Google says it has now tracked 4 billion store visits from ads
The company says thousands more advertisers will gain access to store visits data as a result of improved measurement techniques and machine learning-powered modeling.
Google has been ramping its efforts to tie clicks on ads to store traffic. On Wednesday, the search giant said it has now captured over four billion store visits after users have clicked on an ad, up from one billion a little less than a year ago, and is set to rapidly expand that number.
In September, Google extended the now two-year old store visits measurement program to ads on the Display Network and said it had statistically significant visibility into visits to 200 million stores globally. The company says it is now positioned to make store visits data available to thousands more advertisers due to advancements in several components of the measurement process.
Google measures store visits based on aggregated and anonymized data from users who opt into Location History tracking on their phones, Google surveys and mapping technology. (For more background on how Google captures store visits data, see Under The Hood: How Google AdWords Measures Store Visits and Google’s Surojit Chatterjee: Here’s Why You Should Trust AdWords Estimated Store Visits.)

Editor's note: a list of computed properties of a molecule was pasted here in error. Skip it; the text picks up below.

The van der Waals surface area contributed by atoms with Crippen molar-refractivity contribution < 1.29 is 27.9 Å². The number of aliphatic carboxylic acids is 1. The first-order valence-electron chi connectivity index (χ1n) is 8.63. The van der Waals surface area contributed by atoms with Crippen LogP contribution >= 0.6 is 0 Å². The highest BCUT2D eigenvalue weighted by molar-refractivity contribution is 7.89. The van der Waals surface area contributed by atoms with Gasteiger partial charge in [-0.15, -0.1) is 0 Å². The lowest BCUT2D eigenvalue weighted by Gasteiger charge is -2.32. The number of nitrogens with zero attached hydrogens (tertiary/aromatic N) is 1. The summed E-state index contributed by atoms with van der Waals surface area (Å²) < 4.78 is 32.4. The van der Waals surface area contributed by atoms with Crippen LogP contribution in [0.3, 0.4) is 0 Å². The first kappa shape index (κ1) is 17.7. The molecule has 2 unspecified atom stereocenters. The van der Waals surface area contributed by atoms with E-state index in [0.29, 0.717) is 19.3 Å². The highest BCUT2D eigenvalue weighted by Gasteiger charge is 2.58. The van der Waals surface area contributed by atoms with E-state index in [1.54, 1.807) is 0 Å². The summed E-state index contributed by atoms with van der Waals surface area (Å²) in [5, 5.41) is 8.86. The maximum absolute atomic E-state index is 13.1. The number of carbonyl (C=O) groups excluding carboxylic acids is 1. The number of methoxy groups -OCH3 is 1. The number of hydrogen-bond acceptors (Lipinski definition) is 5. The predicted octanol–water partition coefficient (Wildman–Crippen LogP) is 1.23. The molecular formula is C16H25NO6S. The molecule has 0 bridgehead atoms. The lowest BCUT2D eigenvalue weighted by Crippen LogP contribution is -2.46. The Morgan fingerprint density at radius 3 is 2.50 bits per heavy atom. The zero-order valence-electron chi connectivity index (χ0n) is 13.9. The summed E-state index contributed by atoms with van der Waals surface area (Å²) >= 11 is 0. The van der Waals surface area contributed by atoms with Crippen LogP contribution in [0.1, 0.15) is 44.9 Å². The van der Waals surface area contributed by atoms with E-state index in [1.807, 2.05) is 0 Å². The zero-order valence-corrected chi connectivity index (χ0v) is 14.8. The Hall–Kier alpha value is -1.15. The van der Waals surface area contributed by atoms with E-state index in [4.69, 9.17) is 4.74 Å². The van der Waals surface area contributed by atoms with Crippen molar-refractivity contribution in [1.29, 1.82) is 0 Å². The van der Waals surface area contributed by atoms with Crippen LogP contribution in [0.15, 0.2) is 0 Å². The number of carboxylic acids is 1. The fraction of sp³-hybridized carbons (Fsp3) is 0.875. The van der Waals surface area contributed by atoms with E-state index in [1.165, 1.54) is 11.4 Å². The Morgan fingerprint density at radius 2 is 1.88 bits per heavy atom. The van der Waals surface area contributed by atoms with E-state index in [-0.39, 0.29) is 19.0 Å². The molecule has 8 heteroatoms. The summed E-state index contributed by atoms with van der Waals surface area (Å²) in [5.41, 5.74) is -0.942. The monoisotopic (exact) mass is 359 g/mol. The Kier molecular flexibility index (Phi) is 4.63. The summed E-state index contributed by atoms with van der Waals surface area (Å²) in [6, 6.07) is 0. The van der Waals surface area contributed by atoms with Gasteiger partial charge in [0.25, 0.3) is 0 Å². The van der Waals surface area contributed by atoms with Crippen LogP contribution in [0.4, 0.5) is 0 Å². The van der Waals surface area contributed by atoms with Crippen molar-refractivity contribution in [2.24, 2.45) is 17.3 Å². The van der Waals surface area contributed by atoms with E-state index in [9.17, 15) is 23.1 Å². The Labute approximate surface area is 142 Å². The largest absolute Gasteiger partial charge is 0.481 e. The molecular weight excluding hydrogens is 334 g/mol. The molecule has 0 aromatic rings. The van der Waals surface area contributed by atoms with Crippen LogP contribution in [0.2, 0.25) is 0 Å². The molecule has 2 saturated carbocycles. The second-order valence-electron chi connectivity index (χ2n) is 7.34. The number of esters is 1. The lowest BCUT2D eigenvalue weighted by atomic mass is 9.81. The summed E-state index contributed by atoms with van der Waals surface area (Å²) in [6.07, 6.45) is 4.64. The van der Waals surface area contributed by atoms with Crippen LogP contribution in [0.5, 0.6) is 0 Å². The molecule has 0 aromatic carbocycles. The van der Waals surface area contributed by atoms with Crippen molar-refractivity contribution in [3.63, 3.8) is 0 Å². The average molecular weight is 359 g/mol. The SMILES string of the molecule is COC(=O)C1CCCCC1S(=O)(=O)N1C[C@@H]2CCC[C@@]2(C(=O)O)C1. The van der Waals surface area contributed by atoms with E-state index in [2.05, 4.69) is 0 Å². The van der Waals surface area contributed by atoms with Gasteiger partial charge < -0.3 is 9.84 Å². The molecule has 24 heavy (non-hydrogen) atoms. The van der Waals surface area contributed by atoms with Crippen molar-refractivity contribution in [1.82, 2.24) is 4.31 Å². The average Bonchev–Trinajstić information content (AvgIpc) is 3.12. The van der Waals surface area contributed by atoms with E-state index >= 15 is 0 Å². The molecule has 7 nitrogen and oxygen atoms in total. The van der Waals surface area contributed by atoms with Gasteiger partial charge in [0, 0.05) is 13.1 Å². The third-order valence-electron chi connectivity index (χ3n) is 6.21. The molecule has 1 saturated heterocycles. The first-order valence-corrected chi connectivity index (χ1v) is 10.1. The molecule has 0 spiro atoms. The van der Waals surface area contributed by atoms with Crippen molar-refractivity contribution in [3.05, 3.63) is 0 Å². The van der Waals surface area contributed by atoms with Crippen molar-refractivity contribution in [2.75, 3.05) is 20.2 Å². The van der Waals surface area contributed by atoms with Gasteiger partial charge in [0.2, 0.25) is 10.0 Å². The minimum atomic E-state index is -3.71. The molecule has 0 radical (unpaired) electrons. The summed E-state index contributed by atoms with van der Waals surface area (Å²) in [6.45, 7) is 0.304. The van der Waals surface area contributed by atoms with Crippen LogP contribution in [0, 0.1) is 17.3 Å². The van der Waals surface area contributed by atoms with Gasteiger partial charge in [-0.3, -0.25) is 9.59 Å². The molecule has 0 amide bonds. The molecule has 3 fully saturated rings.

The company says that in the past month, it has shifted to using deep learning models that can train on larger data sets to increase accuracy in prioritizing location signals. “This allows us to reliably measure more store visits in contexts that are typically tricky, such as in multi-story malls and dense geographies where many business locations are situated close to each other,” Kishore Kanakamedala, director of product management for online-to-offline solutions, wrote in Wednesday’s blog post.
Recent mapping improvements include a refresh of Google Earth and Google Street View images to get up-to-date views of where buildings begin and end, as well as a global effort to scan WiFi strength in more buildings to determine business boundaries.
Google surveys some users to verify the locations they’ve visited and then reconciles that feedback against its predictions to continue training the models. In addition, Google says it now has teams that conduct in-person audits and site visits, particularly in high store density areas, to provide more data.
In November, Google added store visits data to distance and location reports in AdWords to provide more detail on how far users were from a store location when they clicked on an ad and what areas drive the highest volume of store visits, down to the postal code.
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